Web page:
Parks in Shanghai are being overrun by alien species, says the
Shanghai municipal gardening administration bureau after inspecting
18 parks in the city.
For example, bird observers found Styan's squirrels in Gongqing
Forest Park and Zhongshan Park and red-eared sliders in Xuhui Park
and Kangjian Park.
Red-eared slider turtles, a species said to originate in Brazil,
are an internationally recognized ecological invader. They grow
quickly and survive easily, according to Professor Li Yingsen from
Shanghai Maritime University.
They also reproduce in large numbers and can snatch food from
native turtles thus threatening their existence.
These turtles were widely seen in a scenic spot in suburban
Shanghai where visitors are encouraged to buy the animals and free
them in the local river.
"Those superstitious people used to buy many turtles and other
animals and throw them in public waters, such as the Yanzhong
Park," said a turtle seller at Wanshang Flower and Birds' market in
"You see many turtles in the park when the weather is fine," the
turtle seller said.
Styan's squirrels, rarely seen in Shanghai, are occasionally now
seen in public parks, most of them former pets capable of
destroying trees, the report said.
Shanghai also is not home to azure-winged magpies, now found as
strays or outdoor pets in the city.
"Foreign animal invaders may not be a problem yet but foreign
plants do pose a more serious threat. You can find growth spree of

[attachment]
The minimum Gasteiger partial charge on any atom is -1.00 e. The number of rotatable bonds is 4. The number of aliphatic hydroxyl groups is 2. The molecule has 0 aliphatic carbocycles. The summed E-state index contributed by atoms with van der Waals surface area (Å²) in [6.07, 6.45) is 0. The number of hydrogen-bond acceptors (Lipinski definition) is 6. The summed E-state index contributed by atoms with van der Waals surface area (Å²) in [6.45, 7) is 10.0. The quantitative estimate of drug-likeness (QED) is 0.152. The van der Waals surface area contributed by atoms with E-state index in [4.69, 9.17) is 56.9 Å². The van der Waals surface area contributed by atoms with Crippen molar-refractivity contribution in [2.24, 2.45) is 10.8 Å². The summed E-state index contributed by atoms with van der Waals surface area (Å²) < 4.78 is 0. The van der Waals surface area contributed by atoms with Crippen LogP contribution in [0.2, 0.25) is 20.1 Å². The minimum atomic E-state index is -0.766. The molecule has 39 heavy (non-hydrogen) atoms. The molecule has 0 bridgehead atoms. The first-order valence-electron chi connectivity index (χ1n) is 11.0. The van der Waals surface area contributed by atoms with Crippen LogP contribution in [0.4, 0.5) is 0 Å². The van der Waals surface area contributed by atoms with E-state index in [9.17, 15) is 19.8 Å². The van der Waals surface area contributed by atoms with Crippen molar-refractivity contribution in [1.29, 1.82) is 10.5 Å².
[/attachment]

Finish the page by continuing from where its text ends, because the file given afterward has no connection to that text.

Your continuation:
an American grass (Smooth Cordgrass) in Shanghai's only two natural
reservation areas and we are supposed to reserve the areas in their
natural state," Zhang Liquan from the Biodiversity Institute of
Fudan University told China Daily.
He suspected few of the pet animals would survive or be a
threat. There are other furry and slimy aliens in the city.
Rabbits from the Netherlands and Belgium, frogs from the United
States and parrots from South America can be found in Shanghai's
flower and bird markets.
These animals, often considered odd pets, are sold at lower
prices than cats or dogs. Red-eared slider turtles are sold at 10
yuan (US$1.3) a pair.
"The government has regulations on import of foreign animals,"
Zhang said, "but that doesn't mean all imported animals are
The report urged people who no longer want their pets - either
because they're tired of them or the pets got too large to handle -
not to abandon them in public.
(China Daily April 10, 2007)